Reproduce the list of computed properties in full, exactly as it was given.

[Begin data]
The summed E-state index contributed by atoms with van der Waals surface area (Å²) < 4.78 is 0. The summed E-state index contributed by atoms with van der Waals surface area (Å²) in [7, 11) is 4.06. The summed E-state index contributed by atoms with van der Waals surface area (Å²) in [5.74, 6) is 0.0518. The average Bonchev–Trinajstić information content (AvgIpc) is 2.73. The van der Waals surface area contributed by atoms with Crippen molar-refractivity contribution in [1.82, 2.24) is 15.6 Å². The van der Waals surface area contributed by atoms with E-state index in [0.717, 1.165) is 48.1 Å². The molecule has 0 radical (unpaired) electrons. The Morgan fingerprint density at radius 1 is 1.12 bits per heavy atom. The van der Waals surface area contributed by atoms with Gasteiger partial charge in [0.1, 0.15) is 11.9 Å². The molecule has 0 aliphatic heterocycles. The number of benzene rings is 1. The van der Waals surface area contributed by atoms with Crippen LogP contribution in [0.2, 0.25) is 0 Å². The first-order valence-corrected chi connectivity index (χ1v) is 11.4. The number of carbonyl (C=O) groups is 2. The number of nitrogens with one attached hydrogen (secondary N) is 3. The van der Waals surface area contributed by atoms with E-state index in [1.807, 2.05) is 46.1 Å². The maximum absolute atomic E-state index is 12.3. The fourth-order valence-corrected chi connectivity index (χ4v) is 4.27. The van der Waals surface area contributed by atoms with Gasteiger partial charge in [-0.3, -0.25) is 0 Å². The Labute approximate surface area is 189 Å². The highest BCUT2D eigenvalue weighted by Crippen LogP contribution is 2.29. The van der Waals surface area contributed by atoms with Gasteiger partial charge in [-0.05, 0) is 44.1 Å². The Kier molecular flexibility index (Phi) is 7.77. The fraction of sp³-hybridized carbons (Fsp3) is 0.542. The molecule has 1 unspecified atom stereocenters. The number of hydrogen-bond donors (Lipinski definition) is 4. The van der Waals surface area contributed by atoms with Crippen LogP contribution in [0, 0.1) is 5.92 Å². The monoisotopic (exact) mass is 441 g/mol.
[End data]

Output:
The summed E-state index contributed by atoms with van der Waals surface area (Å²) < 4.78 is 0. The summed E-state index contributed by atoms with van der Waals surface area (Å²) in [7, 11) is 4.06. The summed E-state index contributed by atoms with van der Waals surface area (Å²) in [5.74, 6) is 0.0518. The average Bonchev–Trinajstić information content (AvgIpc) is 2.73. The van der Waals surface area contributed by atoms with Crippen molar-refractivity contribution in [1.82, 2.24) is 15.6 Å². The van der Waals surface area contributed by atoms with E-state index in [0.717, 1.165) is 48.1 Å². The molecule has 0 radical (unpaired) electrons. The Morgan fingerprint density at radius 1 is 1.12 bits per heavy atom. The van der Waals surface area contributed by atoms with Gasteiger partial charge in [0.1, 0.15) is 11.9 Å². The molecule has 0 aliphatic heterocycles. The number of benzene rings is 1. The van der Waals surface area contributed by atoms with Crippen LogP contribution in [0.2, 0.25) is 0 Å². The first-order valence-corrected chi connectivity index (χ1v) is 11.4. The number of carbonyl (C=O) groups is 2. The number of nitrogens with one attached hydrogen (secondary N) is 3. The van der Waals surface area contributed by atoms with E-state index in [1.807, 2.05) is 46.1 Å². The maximum absolute atomic E-state index is 12.3. The fourth-order valence-corrected chi connectivity index (χ4v) is 4.27. The van der Waals surface area contributed by atoms with Gasteiger partial charge in [-0.3, -0.25) is 0 Å². The Labute approximate surface area is 189 Å². The highest BCUT2D eigenvalue weighted by Crippen LogP contribution is 2.29. The van der Waals surface area contributed by atoms with Gasteiger partial charge in [-0.05, 0) is 44.1 Å². The Kier molecular flexibility index (Phi) is 7.77. The fraction of sp³-hybridized carbons (Fsp3) is 0.542. The molecule has 1 unspecified atom stereocenters. The number of hydrogen-bond donors (Lipinski definition) is 4. The van der Waals surface area contributed by atoms with Crippen LogP contribution in [0, 0.1) is 5.92 Å². The monoisotopic (exact) mass is 441 g/mol.